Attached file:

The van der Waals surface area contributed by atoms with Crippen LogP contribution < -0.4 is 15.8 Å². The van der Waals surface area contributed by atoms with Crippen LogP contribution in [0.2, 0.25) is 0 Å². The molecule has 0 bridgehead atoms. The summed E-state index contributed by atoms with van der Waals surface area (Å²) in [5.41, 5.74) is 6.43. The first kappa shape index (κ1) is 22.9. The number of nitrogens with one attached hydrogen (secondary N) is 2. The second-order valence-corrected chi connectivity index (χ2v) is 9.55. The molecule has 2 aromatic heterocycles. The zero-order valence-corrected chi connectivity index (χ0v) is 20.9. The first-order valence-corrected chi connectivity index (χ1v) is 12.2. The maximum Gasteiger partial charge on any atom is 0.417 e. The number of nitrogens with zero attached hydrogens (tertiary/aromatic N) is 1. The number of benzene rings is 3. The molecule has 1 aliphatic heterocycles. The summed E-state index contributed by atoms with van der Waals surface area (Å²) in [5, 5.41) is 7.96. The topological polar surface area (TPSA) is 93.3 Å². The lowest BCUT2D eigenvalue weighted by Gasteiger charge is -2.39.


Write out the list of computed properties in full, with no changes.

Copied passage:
The van der Waals surface area contributed by atoms with Crippen LogP contribution < -0.4 is 15.8 Å². The van der Waals surface area contributed by atoms with Crippen LogP contribution in [0.2, 0.25) is 0 Å². The molecule has 0 bridgehead atoms. The summed E-state index contributed by atoms with van der Waals surface area (Å²) in [5.41, 5.74) is 6.43. The first kappa shape index (κ1) is 22.9. The number of nitrogens with one attached hydrogen (secondary N) is 2. The second-order valence-corrected chi connectivity index (χ2v) is 9.55. The molecule has 2 aromatic heterocycles. The zero-order valence-corrected chi connectivity index (χ0v) is 20.9. The first-order valence-corrected chi connectivity index (χ1v) is 12.2. The maximum Gasteiger partial charge on any atom is 0.417 e. The number of nitrogens with zero attached hydrogens (tertiary/aromatic N) is 1. The number of benzene rings is 3. The molecule has 1 aliphatic heterocycles. The summed E-state index contributed by atoms with van der Waals surface area (Å²) in [5, 5.41) is 7.96. The topological polar surface area (TPSA) is 93.3 Å². The lowest BCUT2D eigenvalue weighted by Gasteiger charge is -2.39.